The second issue is the quality of the ply. Poor quality ply like Bunnings has very variable qualities, even within the one sheet. The glue and the wood aren’t necessarily uniform across a sheet which can cause issues  This can affect both cutting, and rastering a surface image. To illustrate this, here are two raster images, both done on opposite corners of a 900 by 1200mm Bunnings ply sheet, using the same laser settings and they came out quite differently. (I’m not sure what the white bits are on the left hand image, they aren’t there in teh actual item - I think my camera went  a bit wierd!)

Thanks guys for your replies. 

I read Domenic’s post about MDF after I had made my bed of nails out of it! Dammit. But I haven’t used MDF for cutting yet - just nail bed, so I’m not sure of the impact. Good idea about doing another calibration with the silicone mats. The first time i did it I’m sure 1.5mm was the best result, but when I’ve added this to the height of my new nail bed it hasn’t been the best result - which has totally confused me!! Its all looking like the height is the issue, and whether there is a slight slope in my bed or maybe the ruler I have been using is out slightly. 

The bamboo ply I’m using is from Plyco, so I’d hope its good quality.

Thanks heaps for the tip on file layout - the reason i did it this way was to eliminate wastage, but if its adding to the problem, I’ll separate for sure. 

So, back to the drawing board this morning. I’ll remeasure everything and retest & recalibrate. I’ll also look into a firmware update for my air assist. And hopefully I’ll be back with some good news! :slight_smile: Thanks again. 

Ok, so I carefully measured different points around my nail bed and the ply is sitting unevenly - but I’m not sure whether this is from the nails being uneven or a slight bend in the ply or both. The bamboo ply is a lot more rigid than a normal ply and it doesn’t seem to ‘sink’ into any dips if you know what I mean. And the unevenness is only about 1/4-1/2mm, with most measurements being 24mm.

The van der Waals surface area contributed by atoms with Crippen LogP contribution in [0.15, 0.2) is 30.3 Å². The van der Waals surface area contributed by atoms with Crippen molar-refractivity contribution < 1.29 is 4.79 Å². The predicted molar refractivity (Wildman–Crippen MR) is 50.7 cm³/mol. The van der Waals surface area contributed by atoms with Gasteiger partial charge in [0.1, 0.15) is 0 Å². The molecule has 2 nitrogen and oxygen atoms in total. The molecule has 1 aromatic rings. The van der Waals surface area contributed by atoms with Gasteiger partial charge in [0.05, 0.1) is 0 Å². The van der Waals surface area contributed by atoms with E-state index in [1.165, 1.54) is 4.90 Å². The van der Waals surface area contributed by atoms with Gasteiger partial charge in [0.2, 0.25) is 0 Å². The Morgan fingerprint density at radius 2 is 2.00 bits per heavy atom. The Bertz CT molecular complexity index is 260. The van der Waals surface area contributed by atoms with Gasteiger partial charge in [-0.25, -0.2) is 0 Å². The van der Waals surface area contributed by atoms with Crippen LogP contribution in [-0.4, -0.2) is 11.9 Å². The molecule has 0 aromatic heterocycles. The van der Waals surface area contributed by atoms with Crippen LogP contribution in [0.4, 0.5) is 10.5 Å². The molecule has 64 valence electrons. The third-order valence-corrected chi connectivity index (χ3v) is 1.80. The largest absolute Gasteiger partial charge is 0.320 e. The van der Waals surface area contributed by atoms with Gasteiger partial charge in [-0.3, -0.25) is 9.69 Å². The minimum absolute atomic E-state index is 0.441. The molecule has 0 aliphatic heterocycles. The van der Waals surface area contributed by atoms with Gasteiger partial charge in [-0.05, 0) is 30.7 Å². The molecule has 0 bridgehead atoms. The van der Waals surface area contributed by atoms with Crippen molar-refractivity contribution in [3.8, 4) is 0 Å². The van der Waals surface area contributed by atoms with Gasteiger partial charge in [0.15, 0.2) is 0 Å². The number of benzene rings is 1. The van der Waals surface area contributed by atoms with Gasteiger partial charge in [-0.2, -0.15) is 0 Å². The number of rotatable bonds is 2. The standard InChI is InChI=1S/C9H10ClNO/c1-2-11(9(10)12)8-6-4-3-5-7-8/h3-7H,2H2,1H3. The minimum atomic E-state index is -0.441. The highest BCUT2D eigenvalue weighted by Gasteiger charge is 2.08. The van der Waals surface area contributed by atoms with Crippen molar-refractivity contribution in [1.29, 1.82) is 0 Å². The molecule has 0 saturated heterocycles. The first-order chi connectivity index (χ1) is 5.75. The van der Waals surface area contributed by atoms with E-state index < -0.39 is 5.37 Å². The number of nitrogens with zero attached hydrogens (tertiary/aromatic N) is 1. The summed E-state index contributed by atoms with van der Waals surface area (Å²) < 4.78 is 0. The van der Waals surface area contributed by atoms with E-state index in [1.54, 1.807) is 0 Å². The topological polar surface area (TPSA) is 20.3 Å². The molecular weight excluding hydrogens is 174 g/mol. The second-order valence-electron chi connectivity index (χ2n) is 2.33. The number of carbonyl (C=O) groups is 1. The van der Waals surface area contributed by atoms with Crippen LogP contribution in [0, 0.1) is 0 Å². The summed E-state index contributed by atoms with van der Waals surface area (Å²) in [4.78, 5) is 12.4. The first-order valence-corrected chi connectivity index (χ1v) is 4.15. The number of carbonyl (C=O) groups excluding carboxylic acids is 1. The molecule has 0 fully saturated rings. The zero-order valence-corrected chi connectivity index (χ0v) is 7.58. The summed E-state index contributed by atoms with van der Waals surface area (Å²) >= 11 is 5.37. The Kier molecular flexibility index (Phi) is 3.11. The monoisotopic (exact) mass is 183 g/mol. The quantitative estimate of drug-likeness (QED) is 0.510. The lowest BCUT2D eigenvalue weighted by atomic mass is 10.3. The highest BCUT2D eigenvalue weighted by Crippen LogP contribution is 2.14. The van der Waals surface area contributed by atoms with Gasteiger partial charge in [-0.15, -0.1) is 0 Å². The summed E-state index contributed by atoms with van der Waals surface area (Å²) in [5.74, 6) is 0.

Without running the calibration test again, I know - I’m so impatient, I tested the new piece of ply and 25mm height 4 passes at 180 worked really well… so I tried it on my larger shapes and found there was clearly big inconsistencies with the height across the shape.

Here are 2 photos: the first one before i moved the ply to show the variation of cut - the top of the teardrop looks a lot cleaner than the bottom - near the edge of the ply, I’m assuming a height thing; and the second photo shows 3 shapes : 1. is an outsourced laser cut piece of the exact same design, this is what i am trying to achieve. 2. is the front of one of the pieces i have just cut and 3. is the back of on i have just cut. (I sanded both 2 & 3 to try and flatten some edges and reduce the burn marks). The backs are very wonky, and even though they were ‘mainly’ cut through, it wasn’t a clean crisp cut. 

More questions: 

Could this unclean cut be due to my busted air assist? (currently trying to solve, ticket open)

Can you please post photos of your work to help me with my expectations?